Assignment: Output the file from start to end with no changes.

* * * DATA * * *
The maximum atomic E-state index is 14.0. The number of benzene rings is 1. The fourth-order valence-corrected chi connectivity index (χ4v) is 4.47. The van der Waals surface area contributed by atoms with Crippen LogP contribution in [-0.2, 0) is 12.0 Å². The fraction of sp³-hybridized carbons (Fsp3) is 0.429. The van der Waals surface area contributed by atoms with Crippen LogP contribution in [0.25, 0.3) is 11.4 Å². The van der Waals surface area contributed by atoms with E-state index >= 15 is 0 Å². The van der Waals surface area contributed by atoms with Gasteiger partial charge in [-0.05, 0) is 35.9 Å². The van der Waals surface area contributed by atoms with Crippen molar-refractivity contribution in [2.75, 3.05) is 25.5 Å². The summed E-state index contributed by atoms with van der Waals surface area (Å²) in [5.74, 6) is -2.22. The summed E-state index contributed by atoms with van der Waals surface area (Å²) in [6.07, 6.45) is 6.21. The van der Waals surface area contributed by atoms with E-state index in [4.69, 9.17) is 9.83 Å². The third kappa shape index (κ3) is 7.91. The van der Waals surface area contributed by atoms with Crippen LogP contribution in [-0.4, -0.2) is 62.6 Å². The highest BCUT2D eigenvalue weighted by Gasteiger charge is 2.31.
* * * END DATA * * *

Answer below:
The maximum atomic E-state index is 14.0. The number of benzene rings is 1. The fourth-order valence-corrected chi connectivity index (χ4v) is 4.47. The van der Waals surface area contributed by atoms with Crippen LogP contribution in [-0.2, 0) is 12.0 Å². The fraction of sp³-hybridized carbons (Fsp3) is 0.429. The van der Waals surface area contributed by atoms with Crippen LogP contribution in [0.25, 0.3) is 11.4 Å². The van der Waals surface area contributed by atoms with E-state index >= 15 is 0 Å². The van der Waals surface area contributed by atoms with Gasteiger partial charge in [-0.05, 0) is 35.9 Å². The van der Waals surface area contributed by atoms with Crippen molar-refractivity contribution in [2.75, 3.05) is 25.5 Å². The summed E-state index contributed by atoms with van der Waals surface area (Å²) in [5.74, 6) is -2.22. The summed E-state index contributed by atoms with van der Waals surface area (Å²) in [6.07, 6.45) is 6.21. The van der Waals surface area contributed by atoms with E-state index in [4.69, 9.17) is 9.83 Å². The third kappa shape index (κ3) is 7.91. The van der Waals surface area contributed by atoms with Crippen LogP contribution in [-0.4, -0.2) is 62.6 Å². The highest BCUT2D eigenvalue weighted by Gasteiger charge is 2.31.